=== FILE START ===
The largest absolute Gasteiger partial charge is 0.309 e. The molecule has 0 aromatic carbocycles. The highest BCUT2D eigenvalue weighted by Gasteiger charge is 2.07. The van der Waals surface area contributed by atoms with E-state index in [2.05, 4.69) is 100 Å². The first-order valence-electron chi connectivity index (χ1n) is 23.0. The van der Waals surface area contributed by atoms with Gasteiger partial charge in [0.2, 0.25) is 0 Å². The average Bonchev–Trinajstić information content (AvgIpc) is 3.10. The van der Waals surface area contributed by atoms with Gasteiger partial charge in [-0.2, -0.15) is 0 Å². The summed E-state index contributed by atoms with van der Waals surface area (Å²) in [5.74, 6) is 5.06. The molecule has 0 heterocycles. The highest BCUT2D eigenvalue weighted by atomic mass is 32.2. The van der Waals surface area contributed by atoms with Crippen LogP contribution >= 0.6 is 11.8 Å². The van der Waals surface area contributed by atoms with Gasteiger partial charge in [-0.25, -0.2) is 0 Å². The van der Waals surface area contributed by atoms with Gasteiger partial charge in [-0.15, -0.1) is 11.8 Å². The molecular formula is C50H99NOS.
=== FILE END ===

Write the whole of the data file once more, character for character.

The largest absolute Gasteiger partial charge is 0.309 e. The molecule has 0 aromatic carbocycles. The highest BCUT2D eigenvalue weighted by Gasteiger charge is 2.07. The van der Waals surface area contributed by atoms with E-state index in [2.05, 4.69) is 100 Å². The first-order valence-electron chi connectivity index (χ1n) is 23.0. The van der Waals surface area contributed by atoms with Gasteiger partial charge in [0.2, 0.25) is 0 Å². The average Bonchev–Trinajstić information content (AvgIpc) is 3.10. The van der Waals surface area contributed by atoms with Gasteiger partial charge in [-0.2, -0.15) is 0 Å². The summed E-state index contributed by atoms with van der Waals surface area (Å²) in [5.74, 6) is 5.06. The molecule has 0 heterocycles. The highest BCUT2D eigenvalue weighted by atomic mass is 32.2. The van der Waals surface area contributed by atoms with Crippen LogP contribution >= 0.6 is 11.8 Å². The van der Waals surface area contributed by atoms with Gasteiger partial charge in [-0.25, -0.2) is 0 Å². The van der Waals surface area contributed by atoms with Gasteiger partial charge in [-0.15, -0.1) is 11.8 Å². The molecular formula is C50H99NOS.